The interests and goals of Dr. Christoph Buettner’s laboratory are to study the regulation of metabolism through the central nervous system. Laboratory researchers employ integrated physiology approaches to understand a role of the brain in regulating metabolism throughout the body (orchestrating organ crosstalk such as nutrient flux between adipose tissue and the liver and its relevance in regulating insulin action). It turns out that the brain controls
metabolism and diseases that affect the brain such as Alzheimer’s and other psychiatric diseases, alcohol consumption and stress impair the ability of the brain to control metabolism. In obesity and diabetes, the ability of the brain to process important signals from the periphery such as sensing hormones and nutrients are similarly impaired. The Buettner laboratory tries to understand how the brain achieves this control and how to restore metabolic control by the brain. The group has found that the brain controls inflammation by
controlling lipid metabolism.
A commonly used approach in the Buettner laboratory is to study nutrient partitioning using
metabolic tracers during clamps in rodents that allow the simultaneous assessment of lipid, glucose and amino acid fluxes. These physiological study techniques are complemented by transcriptional, proteomic and metabolomic techniques to arrive at a molecular understanding of how the brain controls nutrient fluxes in peripheral organs such as liver and adipose tissue. The Buettner lab has established that hypothalamic leptin and insulin signaling play important roles in the regulation of adipose tissue lipolysis and lipogenesis. Further, our results obtained to date indicate that hypothalamic insulin and leptin play important roles in regulating hepatic glucose production, VLDL (very low density lipoprotein) secretion, amino acid metabolism and systemic inflammation. In obesity and diabetes, hypothalamic insulin action is impaired, in part through increased endocannabinoid tone in the brain, resulting in dysregulated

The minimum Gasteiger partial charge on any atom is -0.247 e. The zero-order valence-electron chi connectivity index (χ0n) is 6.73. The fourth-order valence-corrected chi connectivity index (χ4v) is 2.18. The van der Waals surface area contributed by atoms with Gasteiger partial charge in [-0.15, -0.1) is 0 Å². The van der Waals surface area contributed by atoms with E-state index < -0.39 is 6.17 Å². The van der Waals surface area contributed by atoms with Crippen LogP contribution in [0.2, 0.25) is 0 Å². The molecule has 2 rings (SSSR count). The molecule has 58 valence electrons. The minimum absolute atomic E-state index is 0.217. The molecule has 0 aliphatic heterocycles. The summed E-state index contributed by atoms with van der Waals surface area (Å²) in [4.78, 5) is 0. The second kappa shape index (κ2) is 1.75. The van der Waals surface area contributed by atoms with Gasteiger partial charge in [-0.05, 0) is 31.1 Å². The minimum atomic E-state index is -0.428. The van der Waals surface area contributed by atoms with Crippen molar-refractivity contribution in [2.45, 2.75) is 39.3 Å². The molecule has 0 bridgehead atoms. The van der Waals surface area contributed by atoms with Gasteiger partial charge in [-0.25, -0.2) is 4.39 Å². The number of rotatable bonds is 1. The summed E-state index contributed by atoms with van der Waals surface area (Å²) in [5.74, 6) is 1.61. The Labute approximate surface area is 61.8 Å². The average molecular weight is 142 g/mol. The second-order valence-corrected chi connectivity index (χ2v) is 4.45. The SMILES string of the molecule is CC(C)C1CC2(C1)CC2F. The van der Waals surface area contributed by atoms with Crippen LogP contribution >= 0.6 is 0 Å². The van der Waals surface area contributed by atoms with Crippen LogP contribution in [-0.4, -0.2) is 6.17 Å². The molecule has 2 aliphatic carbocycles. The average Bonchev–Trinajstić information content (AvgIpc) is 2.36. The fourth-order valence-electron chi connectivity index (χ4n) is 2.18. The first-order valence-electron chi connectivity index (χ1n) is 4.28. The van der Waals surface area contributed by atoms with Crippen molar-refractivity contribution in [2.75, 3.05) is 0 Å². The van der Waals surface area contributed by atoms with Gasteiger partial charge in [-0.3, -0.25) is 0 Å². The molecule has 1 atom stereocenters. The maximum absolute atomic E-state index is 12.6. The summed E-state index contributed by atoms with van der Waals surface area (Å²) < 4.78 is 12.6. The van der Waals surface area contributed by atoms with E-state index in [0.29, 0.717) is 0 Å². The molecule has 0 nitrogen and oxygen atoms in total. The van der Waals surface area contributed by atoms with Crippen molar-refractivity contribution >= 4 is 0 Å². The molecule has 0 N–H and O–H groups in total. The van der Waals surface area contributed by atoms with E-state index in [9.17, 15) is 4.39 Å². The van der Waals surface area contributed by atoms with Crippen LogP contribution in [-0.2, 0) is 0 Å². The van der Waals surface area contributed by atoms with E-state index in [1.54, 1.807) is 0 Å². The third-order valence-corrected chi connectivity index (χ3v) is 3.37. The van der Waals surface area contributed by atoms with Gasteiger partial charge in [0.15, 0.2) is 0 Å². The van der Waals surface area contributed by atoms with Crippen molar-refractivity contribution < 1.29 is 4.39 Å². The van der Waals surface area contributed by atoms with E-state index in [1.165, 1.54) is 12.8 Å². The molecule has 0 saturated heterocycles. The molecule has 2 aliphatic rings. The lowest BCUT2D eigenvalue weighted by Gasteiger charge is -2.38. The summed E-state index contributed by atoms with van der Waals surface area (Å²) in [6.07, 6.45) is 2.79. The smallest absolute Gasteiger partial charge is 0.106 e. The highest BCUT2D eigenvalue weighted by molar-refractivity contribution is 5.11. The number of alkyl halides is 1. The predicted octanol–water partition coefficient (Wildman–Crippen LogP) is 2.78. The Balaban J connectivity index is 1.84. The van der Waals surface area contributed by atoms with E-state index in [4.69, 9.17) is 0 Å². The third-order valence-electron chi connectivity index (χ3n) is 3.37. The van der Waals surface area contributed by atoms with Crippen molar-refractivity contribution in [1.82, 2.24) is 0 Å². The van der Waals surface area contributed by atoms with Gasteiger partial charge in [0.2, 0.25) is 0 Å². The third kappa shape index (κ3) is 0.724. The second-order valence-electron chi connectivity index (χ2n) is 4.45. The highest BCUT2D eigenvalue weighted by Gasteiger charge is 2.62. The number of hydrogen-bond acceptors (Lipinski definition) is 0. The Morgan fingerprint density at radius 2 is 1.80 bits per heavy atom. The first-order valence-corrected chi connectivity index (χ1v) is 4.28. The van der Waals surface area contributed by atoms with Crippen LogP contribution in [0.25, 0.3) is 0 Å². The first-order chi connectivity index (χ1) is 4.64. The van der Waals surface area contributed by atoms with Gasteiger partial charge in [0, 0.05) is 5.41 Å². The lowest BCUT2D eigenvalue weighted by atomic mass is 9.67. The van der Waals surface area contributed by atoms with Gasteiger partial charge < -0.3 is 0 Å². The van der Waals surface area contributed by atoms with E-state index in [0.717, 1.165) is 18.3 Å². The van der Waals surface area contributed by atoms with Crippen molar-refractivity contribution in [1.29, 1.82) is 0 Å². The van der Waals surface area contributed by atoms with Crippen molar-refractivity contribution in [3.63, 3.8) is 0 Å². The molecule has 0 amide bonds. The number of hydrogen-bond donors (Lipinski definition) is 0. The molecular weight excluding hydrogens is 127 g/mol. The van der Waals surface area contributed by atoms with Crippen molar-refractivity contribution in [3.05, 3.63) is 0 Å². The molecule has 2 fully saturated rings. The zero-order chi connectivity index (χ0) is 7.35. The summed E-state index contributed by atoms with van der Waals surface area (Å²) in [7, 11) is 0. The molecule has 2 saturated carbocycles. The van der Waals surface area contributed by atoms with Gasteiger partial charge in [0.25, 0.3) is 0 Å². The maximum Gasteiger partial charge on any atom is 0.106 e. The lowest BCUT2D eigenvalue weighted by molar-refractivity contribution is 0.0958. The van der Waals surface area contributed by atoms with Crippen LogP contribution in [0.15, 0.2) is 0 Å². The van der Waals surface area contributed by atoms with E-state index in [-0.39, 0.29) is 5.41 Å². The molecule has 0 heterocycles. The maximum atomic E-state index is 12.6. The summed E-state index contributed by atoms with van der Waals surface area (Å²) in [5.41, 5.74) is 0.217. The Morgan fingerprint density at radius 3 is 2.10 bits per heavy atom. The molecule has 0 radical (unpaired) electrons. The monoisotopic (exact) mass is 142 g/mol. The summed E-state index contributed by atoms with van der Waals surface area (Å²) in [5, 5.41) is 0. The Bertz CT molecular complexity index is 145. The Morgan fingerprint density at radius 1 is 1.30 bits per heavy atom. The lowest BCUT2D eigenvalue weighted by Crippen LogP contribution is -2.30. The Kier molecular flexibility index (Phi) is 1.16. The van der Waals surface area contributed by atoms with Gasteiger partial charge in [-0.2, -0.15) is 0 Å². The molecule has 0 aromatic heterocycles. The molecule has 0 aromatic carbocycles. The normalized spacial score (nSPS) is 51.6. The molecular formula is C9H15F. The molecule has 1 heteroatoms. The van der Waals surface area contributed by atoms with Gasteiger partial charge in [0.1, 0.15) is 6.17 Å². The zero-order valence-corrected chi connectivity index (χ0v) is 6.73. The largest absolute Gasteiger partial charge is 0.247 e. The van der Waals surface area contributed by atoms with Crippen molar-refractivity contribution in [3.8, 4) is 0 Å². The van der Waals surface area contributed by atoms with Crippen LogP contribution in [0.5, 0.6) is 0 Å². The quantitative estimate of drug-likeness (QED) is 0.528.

nutrient partitioning and a pro-inflammatory state.